What Scientists Learned From Offering Genetic Screening To 13,000 Oregonians For Free


Early genetic testing can improve cancer outcomes, but individuals often don’t undergo this screening if they lack a family history or can’t afford a test.  A clinical laboratory team at Oregon Health & Science University is hoping to change that for residents of their state by providing free genetic screening for inherited cancer and familial hypercholesteremia to all adults with an Oregon address.

After screening over 13,000 Oregonians since 2018, the team presents their methods, findings, and lessons learned in The American Journal of Human Genetics. 

“We’re hoping that this can really be used as a model for other states that want to do low-cost population screening,” says first author Timothy O’Brien, a staff scientist at Knight Diagnostic Laboratories. “We’ve provided a kind of roadmap where up-and-coming screening programs can look at us and see both what worked and what could be improved upon.”

The team recruited participants through social media ads and tabling at events like farmers markets. They even set up vending machines where individuals could retrieve and return testing kits that collected a mouthwash saliva sample. After the onset of the COVID-19 pandemic, individuals could request a testing kit through the mail. Once participants gave their consent through a HIPAA-compliant app, samples were processed at a clinical laboratory to screen for disease-causing variants in 31 genes related to inherited cancer and 1 gene related to familial hypercholesteremia.

“We wanted to report on any disease-causing variant that was deemed to be actionable, which means there’s something you can do about it,” says senior author Sue Richards, a Professor Emeritus of Molecular & Medical Genetics at Oregon Health & Science University. “It could be something like changing your screening habits, taking a prophylactic surgery or medication, or consulting with your clinician.”

 710 out of over 13,000 participants screened positive for a disease-causing variant. All participants with confirmed positive results received a call from a genetic counselor to explain their results, how the results impact their disease risk, and recommendations for medical management. “Genetic counseling is critical to this program,” says Richards. “It’s not easy for the public to understand these genetic testing reports because they’re fairly technical, and it’s important to understand that just because they carry a disease-causing variant may not mean that they will develop that type of cancer. The counselor also talks to them not only about their own health and family history but also how they pass that information along to other family members, since they are at risk of having the variant as well.”

When the laboratory team first started this project, they had to scale up the lab’s genetic testing workflow to about ten times its original capacity by focusing on a select group of disease-causing variants and employing the help of robots, which performed more tedious tasks. This allowed the group to process up to 1,000 samples per month with one lab technologist at the estimated cost of $50 per participant. To reduce the possibility of a laboratory mix-up resulting in a false positive, all participants with positive results were asked to undergo secondary screening using a different genetic sequencing method. Even so, the researchers report zero clinically relevant sample mix-ups out of the 20,000 specimens that they sequenced.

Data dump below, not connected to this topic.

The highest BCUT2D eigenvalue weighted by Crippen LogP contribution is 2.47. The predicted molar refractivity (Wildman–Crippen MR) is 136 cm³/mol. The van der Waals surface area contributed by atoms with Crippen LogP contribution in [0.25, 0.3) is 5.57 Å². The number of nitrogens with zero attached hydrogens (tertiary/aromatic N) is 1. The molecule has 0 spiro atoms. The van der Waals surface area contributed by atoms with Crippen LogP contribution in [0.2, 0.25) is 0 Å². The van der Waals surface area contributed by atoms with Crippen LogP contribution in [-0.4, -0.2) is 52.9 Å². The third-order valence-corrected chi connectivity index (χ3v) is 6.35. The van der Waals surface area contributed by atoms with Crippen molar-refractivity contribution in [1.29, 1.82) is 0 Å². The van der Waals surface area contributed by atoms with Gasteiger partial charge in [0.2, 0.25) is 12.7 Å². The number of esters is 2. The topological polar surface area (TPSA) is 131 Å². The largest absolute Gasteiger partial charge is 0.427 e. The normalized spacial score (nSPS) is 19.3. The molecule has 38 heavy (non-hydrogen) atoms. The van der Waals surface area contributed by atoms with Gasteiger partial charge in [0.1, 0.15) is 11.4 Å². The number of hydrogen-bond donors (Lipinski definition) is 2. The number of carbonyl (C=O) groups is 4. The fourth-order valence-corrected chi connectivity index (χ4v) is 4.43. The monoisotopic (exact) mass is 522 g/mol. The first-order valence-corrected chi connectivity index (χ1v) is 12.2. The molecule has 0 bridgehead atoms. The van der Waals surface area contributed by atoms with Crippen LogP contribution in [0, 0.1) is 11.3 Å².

From their sequencing results, the researchers have also assembled a large repository of data that can be used to analyze the genetic risk factors of Oregon’s population and conduct additional research studies. Approximately 5% of participants screened positive for a disease-causing inherited cancer variant, which was higher than several prior population-screening studies have reported and may be because people with a personal or family history of cancer were more likely to seek testing.

This higher-than-expected prevalence could also be because prior studies screened for a different set of genes. The American College of Medical Genetics and Genomics (ACMG) details a minimum set of genes not related to the individual’s condition but recommended to analyze in those undergoing clinical testing. However, if the researchers had only examined genes from this list, they would have missed 59% of disease-causing variants in their study population. In addition, the most common disease-causing variants detected in the study were not on ACMG’s list. This highlights how expanding the range of genes being tested can have a significant impact on how many people receive positive results in large screening studies.  

The team plans on continuing their screening program in the future and increasing efforts to reach a more diverse population of participants. Currently, 76% of study participants are female, so the study is looking at how to recruit more male participants. In addition, by translating their consent app into Spanish, the researchers plan on reaching more of Oregon’s Spanish-speaking population.

“The overall goal of this project was really to help Oregonians and empower them with this health information,” says O’Brien. “We feel like we’ve been able to accomplish that and hope that this continues to be a strong proponent of health for Oregonians in the future.”

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